NEW YORK -- For as much as Gregg Berhalter’s hiring as the new U.S. men’s national team coach has been talked about, until his inaugural press conference Tuesday, not much was known about how he himself sees the job.
Plenty of outsiders would like to paint on that blank canvas. Even U.S. Soccer Federation Carlos Cordeiro did a bit of it, saying Berhalter would “push our men’s team forward with an identity and an approach that will be uniquely and fiercely American.”
But Berhalter has a right to his own palette. On Tuesday, he got to show the nation its colors.
“I’m excited for the opportunity to turn this group of men into a team,” Berhalter said. “I’ll be focusing on the players and the team, how we can compete first and foremost. I’m focused on building a style of play and I’m focused on team cohesiveness. I know it’s going to be a challenge, but I know there’s quality in this group.”
Many of the most promising players he referred to are quite young, and still raw at the top level of international soccer. Top striker prospect Josh Sargent and top winger prospect Tim Weah are both 18. Tyler Adams, who recently moved from MLS' New York Red Bulls to Germany’s RB Lepizig, is 19. Christian Pulisic and Weston McKennie are 20.
Berhalter has the opportunity to play a major role in their development, and he knows it.
“In watching the team over the last year ... you could see that guys were getting opportunities to play at the international level for the first time … and they were getting to terms with what the international level is about,” he said. He called it “a group with potential," but also "a group that needs development, that needs direction.”
Asked what his style might entail, Berhalter gave a clear answer.
“The idea is that we’re an attacking-based team that wants to create goal-scoring opportunities by dis-organizing the opponent,” Berhalter said. “We want to see ball circulation, breaking lines."
It’s fair to ask, though, whether his team will be able to do that against world powers -- or against Concacaf minnows whose home fields are as rough as the teams that play on them. And indeed, Berhalter was asked. His answer drew straight from his many years as a national team player.
“I think we played on a field in Barbados where the grass is five inches tall and there’s mud in half the spots," he said, recalling a World Cup qualifying game in 2000. “You have to be realistic about where you’re going to play and when you’re going to play. But first and foremost I think we want a team that’s going to compete, we want a team that’s going to be prepared, and we want a team that’s going to understand our style of play and be able to execute it.”
The playing style will also be influenced by general manager Earnie Stewart. During his time as Union sporting director, Stewart was known for his belief in a rigid tactical system that was employed from the senior team down to youth squads. He viewed it as a backbone, and even as a fall-back for players when things weren’t going right.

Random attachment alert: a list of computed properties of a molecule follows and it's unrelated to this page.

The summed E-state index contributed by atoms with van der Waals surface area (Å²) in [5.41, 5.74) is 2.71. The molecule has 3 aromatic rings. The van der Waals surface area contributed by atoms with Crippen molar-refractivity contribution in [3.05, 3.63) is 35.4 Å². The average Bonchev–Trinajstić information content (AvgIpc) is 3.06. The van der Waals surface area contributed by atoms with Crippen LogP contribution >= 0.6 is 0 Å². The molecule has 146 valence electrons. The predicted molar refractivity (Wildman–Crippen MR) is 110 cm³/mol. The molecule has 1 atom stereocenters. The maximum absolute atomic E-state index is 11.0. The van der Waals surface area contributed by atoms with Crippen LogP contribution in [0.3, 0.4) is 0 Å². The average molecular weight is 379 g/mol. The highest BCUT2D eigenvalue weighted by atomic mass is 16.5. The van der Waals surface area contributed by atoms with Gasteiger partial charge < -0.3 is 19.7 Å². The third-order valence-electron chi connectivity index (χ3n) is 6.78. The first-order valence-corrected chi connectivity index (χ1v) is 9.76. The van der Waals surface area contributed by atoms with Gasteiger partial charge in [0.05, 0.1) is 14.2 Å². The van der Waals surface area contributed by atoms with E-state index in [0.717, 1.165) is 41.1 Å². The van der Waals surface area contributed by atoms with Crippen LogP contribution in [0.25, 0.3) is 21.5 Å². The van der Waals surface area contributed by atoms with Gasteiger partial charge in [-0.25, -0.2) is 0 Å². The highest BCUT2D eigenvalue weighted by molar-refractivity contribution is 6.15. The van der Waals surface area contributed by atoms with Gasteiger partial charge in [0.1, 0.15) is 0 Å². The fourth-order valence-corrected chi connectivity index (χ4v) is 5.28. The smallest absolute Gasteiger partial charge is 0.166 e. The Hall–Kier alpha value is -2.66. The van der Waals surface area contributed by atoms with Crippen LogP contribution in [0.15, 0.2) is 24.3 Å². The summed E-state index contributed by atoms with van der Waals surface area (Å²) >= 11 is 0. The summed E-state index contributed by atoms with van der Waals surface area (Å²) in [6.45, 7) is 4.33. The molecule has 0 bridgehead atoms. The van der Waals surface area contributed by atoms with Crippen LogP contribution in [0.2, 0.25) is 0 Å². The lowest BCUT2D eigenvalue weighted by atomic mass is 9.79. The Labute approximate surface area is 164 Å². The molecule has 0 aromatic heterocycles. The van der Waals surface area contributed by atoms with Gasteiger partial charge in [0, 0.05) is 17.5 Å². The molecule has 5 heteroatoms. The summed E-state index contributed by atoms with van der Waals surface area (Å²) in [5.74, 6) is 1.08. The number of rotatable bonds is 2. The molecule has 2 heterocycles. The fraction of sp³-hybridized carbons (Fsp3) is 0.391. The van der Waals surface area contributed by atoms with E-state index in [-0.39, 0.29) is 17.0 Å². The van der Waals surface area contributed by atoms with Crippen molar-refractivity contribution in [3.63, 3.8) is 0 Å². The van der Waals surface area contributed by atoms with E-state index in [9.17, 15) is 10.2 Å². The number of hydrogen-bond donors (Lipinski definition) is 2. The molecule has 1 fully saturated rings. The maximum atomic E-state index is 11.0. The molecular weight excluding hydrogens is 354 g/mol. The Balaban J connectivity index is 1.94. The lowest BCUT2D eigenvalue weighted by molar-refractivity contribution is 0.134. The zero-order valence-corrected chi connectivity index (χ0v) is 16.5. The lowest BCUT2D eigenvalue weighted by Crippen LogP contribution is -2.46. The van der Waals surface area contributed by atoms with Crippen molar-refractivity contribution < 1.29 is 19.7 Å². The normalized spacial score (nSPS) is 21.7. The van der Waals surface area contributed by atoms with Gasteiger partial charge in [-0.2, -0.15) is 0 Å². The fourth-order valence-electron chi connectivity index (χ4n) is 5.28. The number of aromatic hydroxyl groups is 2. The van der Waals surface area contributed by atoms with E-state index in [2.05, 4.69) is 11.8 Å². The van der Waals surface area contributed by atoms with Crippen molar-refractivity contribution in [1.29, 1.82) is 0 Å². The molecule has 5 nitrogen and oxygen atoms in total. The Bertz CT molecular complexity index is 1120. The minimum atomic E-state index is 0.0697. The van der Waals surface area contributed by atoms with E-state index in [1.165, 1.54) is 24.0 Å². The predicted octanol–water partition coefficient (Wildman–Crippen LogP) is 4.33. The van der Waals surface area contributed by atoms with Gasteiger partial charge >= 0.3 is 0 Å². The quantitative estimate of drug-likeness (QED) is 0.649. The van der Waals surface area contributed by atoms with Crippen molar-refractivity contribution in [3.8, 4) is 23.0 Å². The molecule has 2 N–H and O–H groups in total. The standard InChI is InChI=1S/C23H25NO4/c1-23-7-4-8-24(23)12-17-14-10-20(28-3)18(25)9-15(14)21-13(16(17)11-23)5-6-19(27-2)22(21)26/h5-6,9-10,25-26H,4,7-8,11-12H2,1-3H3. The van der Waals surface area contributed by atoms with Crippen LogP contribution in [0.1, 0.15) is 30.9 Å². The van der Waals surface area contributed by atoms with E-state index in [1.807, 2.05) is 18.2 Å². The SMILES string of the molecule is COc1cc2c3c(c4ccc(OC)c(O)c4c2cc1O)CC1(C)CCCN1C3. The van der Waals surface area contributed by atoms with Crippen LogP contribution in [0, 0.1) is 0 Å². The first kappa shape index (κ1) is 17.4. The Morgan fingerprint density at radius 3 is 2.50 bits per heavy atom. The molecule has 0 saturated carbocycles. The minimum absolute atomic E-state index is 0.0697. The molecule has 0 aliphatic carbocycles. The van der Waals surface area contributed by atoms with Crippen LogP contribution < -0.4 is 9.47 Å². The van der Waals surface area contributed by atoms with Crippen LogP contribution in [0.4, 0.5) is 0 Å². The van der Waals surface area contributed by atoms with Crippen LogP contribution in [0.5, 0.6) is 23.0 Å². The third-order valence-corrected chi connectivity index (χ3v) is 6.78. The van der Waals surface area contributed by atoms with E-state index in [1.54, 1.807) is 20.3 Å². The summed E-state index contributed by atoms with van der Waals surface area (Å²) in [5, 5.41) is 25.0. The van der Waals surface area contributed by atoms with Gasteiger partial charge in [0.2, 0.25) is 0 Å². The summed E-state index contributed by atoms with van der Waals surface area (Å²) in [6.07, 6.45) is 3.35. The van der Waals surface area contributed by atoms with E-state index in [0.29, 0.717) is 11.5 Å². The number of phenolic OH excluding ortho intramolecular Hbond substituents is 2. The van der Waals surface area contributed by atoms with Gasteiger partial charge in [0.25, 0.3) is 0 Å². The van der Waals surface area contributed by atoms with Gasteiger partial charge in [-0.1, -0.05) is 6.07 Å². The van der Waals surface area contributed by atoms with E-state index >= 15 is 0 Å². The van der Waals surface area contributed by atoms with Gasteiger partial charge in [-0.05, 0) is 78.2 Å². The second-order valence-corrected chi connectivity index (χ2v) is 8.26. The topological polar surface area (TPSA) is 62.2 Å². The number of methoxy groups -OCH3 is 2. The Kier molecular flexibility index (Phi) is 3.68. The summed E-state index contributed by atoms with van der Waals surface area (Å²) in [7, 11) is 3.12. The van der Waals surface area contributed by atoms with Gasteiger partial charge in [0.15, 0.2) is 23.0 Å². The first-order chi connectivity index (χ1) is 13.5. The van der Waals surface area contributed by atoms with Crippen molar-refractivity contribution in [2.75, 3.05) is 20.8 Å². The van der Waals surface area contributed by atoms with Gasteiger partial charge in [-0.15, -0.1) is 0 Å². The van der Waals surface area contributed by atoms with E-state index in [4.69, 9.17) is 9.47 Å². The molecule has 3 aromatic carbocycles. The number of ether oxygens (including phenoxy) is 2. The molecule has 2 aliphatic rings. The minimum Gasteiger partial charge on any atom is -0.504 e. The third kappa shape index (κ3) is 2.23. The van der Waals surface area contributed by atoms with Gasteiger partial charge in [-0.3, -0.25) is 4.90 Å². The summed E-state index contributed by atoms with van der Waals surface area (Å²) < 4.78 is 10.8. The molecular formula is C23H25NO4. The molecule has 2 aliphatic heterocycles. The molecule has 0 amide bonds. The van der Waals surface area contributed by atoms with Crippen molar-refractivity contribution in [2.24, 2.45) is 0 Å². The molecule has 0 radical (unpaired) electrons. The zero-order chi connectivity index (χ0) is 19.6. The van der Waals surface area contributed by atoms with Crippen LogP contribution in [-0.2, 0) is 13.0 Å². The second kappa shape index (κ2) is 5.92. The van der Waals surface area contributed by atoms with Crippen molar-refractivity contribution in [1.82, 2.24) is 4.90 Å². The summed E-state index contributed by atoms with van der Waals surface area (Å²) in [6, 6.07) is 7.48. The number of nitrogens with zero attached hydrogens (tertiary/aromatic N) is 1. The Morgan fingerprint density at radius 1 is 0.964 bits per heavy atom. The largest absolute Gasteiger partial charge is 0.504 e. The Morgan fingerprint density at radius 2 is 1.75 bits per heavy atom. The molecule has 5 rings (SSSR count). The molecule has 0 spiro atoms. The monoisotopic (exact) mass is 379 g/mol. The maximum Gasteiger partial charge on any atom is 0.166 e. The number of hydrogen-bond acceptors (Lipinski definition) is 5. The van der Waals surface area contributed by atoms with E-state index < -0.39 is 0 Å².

Berhalter seemed to allude to being more flexible than that. So the question went to Stewart: are things different in international soccer from the club game?
“You’re trying to create this way that you make things really simple for your players, and the higher the level of your players goes, the more flexible you can be,” he told the Inquirer and Daily News after the press conference.
So, yes. But he was clear that there will still be a backbone.
“It’s creating all these relationships between players that they all understand what they need to do, and the first sense of everything is trying to make it simple for them,” he said. “When it comes to organization, yeah, you have to have to have something to fall back on. You have to have responsibilities to fall back on. And not only that you know it and that I know it, but that we know it from each other, and what the qualities are of different people.”
Berhalter echoed the virtue of simplicity. This was not to say his style of soccer will be simple, but rather that it’s a coaching staff’s job to make his style easy to understand and execute. That matters even more as a national team coach, because you aren’t with players every day the way you are at a club.
“My job as a coach and our job as a staff is to make it as simple as possible,” he said. “Our game is based on very simple principles. ... The training sessions are very straightforward. I think it’s easy for the players to pick up on it. To execute at a really high level does take some time, but it’s based on simple principles. I hope that the group will appreciate that, and I hope that you’ll be able to see that when we play.”
He also expressed hope that it wouldn’t take too long to produce results.
“As with any team building it’s a process, [but] I don’t want to use that as excuse and say eight years from now we’re going to be good,” he said. “The process has to accelerate. When you have quality players, when you have players that have the ability to learn, you can accelerate that process a little bit. What I’d say is, we want to see progress. Each and every camp you should expect to see development amongst the team. That’s my job, that’s the job of this staff.”
Not long after he said that, he was off to work.